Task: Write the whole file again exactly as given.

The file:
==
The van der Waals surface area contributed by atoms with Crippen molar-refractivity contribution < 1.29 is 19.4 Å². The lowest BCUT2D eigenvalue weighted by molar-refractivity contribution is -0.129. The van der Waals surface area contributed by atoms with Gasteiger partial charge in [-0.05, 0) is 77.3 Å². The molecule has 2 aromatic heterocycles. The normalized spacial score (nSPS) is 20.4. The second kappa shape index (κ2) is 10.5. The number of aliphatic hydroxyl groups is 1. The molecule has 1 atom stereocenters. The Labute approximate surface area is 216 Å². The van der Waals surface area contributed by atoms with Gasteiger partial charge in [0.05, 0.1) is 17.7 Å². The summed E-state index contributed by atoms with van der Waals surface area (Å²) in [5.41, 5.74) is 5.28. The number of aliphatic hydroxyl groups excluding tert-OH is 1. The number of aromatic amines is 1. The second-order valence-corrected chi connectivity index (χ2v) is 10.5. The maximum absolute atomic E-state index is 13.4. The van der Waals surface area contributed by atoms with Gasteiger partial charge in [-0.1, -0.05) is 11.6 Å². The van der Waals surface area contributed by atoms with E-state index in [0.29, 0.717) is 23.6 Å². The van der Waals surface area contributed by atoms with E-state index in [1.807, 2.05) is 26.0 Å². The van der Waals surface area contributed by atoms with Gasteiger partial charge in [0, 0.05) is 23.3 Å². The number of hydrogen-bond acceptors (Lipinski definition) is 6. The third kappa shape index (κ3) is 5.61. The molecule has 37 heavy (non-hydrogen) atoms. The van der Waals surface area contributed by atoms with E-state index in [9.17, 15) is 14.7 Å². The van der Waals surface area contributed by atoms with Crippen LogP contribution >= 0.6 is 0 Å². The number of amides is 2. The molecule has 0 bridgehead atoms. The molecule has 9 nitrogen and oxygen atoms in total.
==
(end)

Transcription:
The van der Waals surface area contributed by atoms with Crippen molar-refractivity contribution < 1.29 is 19.4 Å². The lowest BCUT2D eigenvalue weighted by molar-refractivity contribution is -0.129. The van der Waals surface area contributed by atoms with Gasteiger partial charge in [-0.05, 0) is 77.3 Å². The molecule has 2 aromatic heterocycles. The normalized spacial score (nSPS) is 20.4. The second kappa shape index (κ2) is 10.5. The number of aliphatic hydroxyl groups is 1. The molecule has 1 atom stereocenters. The Labute approximate surface area is 216 Å². The van der Waals surface area contributed by atoms with Gasteiger partial charge in [0.05, 0.1) is 17.7 Å². The summed E-state index contributed by atoms with van der Waals surface area (Å²) in [5.41, 5.74) is 5.28. The number of aliphatic hydroxyl groups excluding tert-OH is 1. The number of aromatic amines is 1. The second-order valence-corrected chi connectivity index (χ2v) is 10.5. The maximum absolute atomic E-state index is 13.4. The van der Waals surface area contributed by atoms with Gasteiger partial charge in [-0.1, -0.05) is 11.6 Å². The van der Waals surface area contributed by atoms with E-state index in [0.29, 0.717) is 23.6 Å². The van der Waals surface area contributed by atoms with E-state index in [1.807, 2.05) is 26.0 Å². The van der Waals surface area contributed by atoms with Gasteiger partial charge in [0, 0.05) is 23.3 Å². The number of hydrogen-bond acceptors (Lipinski definition) is 6. The third kappa shape index (κ3) is 5.61. The molecule has 37 heavy (non-hydrogen) atoms. The van der Waals surface area contributed by atoms with E-state index in [9.17, 15) is 14.7 Å². The van der Waals surface area contributed by atoms with Crippen LogP contribution >= 0.6 is 0 Å². The number of amides is 2. The molecule has 0 bridgehead atoms. The molecule has 9 nitrogen and oxygen atoms in total.